In recent years, virtual reality (VR) has captivated our imagination, filling the minds of the masses with potential use cases that seemed straight out of the pages of science fiction films.
While you may instantly think of gaming and entertainment in association with VR, it has tremendous promise for corporate innovation and the workplace of the future. Virtual Reality technology is steadily becoming one of the most sought after pieces of technology that could change the way we host conference calls, present information and collaborate with each other.
However, we are only just starting to understand the potential of VR in the workplace of the future. Its applications are vast; so let’s look at how VR can create a smarter and more efficient workplace.
Virtual Reality has the potential to play a crucial role in how business meetings and collaboration occurs in the future. If the success of VoIP and other internet-based audio- and video conferencing solutions is anything to go by, then the next iteration could be based upon VR too. Naturally, nothing will ever truly beat a face-to-face meeting. But, in those instances where this is not possible, or audio and video based conferencing is not sufficient, then VR offers an excellent alternative.
Virtual Reality enables a collaborative environment within which a group of people, who are based in different locations, can communicate, work together and share information virtually. Currently the limitations of working remotely include an inability to express body language, point at things, and to collaborate on shared information. VR can be used to get around these limitations by creating an environment that makes remote collaboration feel more like you are sitting in the room with your colleagues. That’s powerful.
Of course, VR collaboration is still evolving; but in time, we expect to see more and more unified communications and collaboration providers start to play in this space, as new technologies at both the front and back ends will be required to enable VR collaboration. It truly is exciting.
Virtual Reality for HR
Further, another obvious case for VR is around its role in streamlining and improving HR’s functions, particularly in the hiring process. Virtual Reality can be used to provide a prospective employee a taste for their potential role, as well as facilitate virtual company tours.
Virtual Reality can also be beneficial beyond the interview process, as training and on-boarding can be improved due to the immersive nature of VR. This is especially true in the industries where improper training can be a danger to the employee or those around them. Virtual Reality offers an immersive training environment that allows trainees to gain hands on experience in a secure environment.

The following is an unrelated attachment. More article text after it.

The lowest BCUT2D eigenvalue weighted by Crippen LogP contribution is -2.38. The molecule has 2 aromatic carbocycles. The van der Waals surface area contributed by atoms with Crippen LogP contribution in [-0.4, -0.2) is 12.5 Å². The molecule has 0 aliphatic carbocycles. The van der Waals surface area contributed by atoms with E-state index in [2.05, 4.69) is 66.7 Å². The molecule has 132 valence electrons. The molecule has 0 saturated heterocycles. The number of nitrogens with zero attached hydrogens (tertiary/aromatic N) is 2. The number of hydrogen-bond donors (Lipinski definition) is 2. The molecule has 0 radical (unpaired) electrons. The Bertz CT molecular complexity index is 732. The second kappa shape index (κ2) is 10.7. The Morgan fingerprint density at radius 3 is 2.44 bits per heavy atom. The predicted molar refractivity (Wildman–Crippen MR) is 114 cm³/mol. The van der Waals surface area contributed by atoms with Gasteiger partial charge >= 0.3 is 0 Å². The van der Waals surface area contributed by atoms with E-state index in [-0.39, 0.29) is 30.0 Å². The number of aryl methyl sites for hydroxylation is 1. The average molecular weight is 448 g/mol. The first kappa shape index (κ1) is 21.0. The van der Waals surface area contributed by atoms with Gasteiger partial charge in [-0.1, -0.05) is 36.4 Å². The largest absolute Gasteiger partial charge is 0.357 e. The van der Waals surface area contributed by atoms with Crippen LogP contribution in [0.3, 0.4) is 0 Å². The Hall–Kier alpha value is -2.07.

NASA, for example already uses VR technology to help prepare astronauts for missions by using flight simulators that replicate the space experience. Another company embracing the technology for training staff is Lincoln Electric which uses VR Head-Mounted Displays (HMDs) to train welders.
Virtual Products: Testing & Marketing
Virtual Reality can also provide new ways for the marketing and advertising industry to facilitate smarter product testing. This opens the option of marketing and developing new products or services in real-time in an interactive virtual environment. Focus groups can involve a larger number of participants, regardless of location, which will speed up product development process as well as providing huge cost benefits.
Organic baby food manufacturer Happy Family did just this when studying how product placement on shelves and product packaging affects consumer behaviour. They did this by testing behaviour of customers in a realistic virtual shopping experience allowing them to pick up objects and read label ingredients. The findings from the research allowed them to roll out the most successful shelf set only three and a half months after the inceptions of the idea to use VR technology for customer testing.